onsdag 31. oktober 2018

Global eller kinesisk?

Forrige nummer av The Economist har en tankevekkende artikkel, "The Chinese century is well under way", om hvor stor betydning Kina har fått i verden de siste tiårene, ikke minst når det gjelder bidraget til global økonomisk vekst, produksjon og utslipp. Verdens økonomiske tyngdepunkt flytter seg.

Aritikkelens undertittel er "Many trends that appear global are in fact mostly Chinese". Med det mener The Economist at Kinas størrelse er så stor at sterke trender eller kraftige endringer der forplanter seg inn i globale statistikker, selv om den samme trenden ikke er på langt nær så sterk andre steder.

The Economist peker på fem områder der Kinas utvikling setter sitt preg på de globale statistikkene: BNP-vekst, fattigdomsreduksjon, patentsøknader, militærutgifter og CO2-utslipp, og skriver at:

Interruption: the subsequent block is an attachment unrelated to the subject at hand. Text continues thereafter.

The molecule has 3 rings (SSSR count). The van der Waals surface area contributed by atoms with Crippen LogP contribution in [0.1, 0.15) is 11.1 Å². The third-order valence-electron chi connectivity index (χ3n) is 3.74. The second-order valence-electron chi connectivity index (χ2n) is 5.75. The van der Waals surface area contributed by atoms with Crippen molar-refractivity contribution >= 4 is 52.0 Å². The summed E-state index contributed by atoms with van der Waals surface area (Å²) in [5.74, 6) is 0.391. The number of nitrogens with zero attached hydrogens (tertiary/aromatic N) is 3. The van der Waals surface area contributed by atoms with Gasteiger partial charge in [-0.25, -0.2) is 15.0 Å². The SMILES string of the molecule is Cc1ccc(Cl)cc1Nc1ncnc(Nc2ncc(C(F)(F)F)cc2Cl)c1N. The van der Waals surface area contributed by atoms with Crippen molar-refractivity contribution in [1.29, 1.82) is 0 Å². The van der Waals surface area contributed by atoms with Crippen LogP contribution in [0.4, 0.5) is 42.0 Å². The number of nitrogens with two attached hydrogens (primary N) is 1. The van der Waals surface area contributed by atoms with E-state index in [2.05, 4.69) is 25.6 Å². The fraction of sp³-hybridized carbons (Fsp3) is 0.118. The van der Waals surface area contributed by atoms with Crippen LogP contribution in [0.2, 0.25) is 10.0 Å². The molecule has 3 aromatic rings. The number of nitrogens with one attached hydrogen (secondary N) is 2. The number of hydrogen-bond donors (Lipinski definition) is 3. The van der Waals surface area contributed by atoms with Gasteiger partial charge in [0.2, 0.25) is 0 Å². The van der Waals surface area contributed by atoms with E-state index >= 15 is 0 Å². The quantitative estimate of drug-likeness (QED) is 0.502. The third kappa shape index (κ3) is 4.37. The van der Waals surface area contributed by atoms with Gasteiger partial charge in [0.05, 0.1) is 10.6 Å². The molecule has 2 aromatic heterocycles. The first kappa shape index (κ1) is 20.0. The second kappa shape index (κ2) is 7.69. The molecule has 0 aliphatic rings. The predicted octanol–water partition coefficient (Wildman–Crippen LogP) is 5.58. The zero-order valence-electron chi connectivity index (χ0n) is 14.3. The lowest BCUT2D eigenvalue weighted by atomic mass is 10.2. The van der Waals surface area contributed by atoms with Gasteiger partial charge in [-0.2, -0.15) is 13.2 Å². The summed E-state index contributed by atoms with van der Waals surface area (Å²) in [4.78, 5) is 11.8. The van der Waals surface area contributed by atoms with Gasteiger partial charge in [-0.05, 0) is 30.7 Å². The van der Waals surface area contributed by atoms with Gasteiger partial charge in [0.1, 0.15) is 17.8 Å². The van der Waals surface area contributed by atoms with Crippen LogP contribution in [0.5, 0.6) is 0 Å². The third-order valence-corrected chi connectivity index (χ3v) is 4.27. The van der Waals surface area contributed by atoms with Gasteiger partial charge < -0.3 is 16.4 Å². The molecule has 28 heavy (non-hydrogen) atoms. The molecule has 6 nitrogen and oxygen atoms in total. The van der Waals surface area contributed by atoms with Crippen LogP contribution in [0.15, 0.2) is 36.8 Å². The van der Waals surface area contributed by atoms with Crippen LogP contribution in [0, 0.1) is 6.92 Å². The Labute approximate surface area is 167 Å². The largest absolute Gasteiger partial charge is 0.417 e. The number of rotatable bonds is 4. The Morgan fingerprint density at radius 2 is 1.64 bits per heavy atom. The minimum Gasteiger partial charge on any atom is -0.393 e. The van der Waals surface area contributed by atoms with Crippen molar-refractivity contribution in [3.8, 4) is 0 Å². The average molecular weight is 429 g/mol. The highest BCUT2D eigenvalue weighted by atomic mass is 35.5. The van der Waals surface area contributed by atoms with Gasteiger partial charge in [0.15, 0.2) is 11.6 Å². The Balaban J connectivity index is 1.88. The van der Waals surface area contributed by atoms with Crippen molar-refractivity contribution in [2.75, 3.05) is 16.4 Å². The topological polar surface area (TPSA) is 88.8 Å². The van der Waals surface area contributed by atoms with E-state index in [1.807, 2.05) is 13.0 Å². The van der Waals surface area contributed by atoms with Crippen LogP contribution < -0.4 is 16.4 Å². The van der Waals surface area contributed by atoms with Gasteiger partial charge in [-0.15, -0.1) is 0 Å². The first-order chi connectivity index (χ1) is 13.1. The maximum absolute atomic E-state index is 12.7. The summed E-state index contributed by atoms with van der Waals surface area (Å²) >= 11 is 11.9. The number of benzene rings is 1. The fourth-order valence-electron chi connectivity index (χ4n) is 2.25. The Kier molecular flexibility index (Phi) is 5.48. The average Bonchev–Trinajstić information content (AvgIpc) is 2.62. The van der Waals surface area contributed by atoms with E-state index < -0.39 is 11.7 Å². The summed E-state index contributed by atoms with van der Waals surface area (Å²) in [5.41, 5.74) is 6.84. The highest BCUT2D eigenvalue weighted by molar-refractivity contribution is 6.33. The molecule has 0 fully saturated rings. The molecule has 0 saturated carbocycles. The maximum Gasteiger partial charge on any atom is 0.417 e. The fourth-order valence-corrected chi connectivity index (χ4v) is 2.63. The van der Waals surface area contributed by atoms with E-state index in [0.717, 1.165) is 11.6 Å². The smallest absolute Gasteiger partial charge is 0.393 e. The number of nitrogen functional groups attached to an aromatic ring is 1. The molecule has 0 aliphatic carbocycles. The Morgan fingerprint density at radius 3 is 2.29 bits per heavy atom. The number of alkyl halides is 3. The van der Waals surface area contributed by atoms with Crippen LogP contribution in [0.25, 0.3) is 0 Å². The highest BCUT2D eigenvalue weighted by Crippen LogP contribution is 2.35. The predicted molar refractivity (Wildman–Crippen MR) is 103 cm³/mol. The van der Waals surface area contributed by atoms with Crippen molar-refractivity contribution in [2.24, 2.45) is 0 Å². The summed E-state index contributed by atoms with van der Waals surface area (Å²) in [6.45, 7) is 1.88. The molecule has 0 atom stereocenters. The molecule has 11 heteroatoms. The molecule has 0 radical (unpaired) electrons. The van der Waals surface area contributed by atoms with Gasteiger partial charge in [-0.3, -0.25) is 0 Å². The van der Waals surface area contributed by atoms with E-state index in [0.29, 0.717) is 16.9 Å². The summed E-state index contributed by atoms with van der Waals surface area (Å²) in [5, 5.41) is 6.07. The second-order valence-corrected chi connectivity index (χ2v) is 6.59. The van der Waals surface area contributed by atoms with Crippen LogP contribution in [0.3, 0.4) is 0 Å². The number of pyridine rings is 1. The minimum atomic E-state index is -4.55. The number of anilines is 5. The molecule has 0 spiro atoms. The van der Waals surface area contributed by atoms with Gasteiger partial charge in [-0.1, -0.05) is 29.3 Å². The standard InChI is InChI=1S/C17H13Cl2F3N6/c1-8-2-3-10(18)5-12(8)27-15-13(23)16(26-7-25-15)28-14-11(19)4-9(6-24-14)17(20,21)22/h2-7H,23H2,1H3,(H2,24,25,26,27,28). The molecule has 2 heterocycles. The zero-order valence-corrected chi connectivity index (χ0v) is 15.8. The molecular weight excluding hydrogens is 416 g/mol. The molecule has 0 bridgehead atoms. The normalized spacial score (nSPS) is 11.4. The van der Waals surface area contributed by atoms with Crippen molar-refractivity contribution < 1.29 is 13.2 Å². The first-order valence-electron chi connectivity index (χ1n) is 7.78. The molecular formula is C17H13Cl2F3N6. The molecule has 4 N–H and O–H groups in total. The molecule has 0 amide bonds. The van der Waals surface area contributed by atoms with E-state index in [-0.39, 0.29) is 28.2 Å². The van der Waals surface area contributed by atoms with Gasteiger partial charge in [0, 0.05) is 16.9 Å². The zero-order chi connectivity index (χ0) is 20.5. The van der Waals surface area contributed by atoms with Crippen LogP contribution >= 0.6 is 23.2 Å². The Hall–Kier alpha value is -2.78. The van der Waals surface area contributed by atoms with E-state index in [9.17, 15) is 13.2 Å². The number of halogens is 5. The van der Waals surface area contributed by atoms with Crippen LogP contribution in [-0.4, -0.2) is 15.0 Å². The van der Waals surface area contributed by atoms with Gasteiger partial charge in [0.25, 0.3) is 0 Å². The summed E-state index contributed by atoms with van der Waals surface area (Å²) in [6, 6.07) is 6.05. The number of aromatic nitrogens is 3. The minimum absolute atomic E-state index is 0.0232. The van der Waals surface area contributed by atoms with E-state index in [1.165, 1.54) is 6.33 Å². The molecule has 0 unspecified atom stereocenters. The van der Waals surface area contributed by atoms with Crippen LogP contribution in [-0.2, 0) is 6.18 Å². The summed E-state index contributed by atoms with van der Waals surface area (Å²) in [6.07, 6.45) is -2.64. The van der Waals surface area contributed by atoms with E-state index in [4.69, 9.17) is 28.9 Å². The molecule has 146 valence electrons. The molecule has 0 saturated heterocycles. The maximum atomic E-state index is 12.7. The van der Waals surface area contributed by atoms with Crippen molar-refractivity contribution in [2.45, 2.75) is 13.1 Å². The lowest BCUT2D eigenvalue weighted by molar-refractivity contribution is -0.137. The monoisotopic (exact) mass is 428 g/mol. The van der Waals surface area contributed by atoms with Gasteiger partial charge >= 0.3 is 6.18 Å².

"Because China is so populous and is developing so quickly, it is responsible for a remarkable share of global change. Since the start of the financial crisis in 2008, for example, China has accounted for 45% of the gain in world gdp. In 1990 some 750m Chinese people lived in extreme poverty; today fewer than 10m do. That represents two-thirds of the world’s decline in poverty during that time. China is also responsible for half of the total increase in patent applications over the same period. For all its talk of a “peaceful rise”, China has steadily beefed up its military investment—even as the rest of the world cut back after the end of the cold war. As a result, the People’s Liberation Army accounts for over 60% of the total increase in global defence spending since 1990. And all of this growth has come at a considerable cost to the environment: China is also the source of 55% of the increase in the world’s carbon emissions since 1990."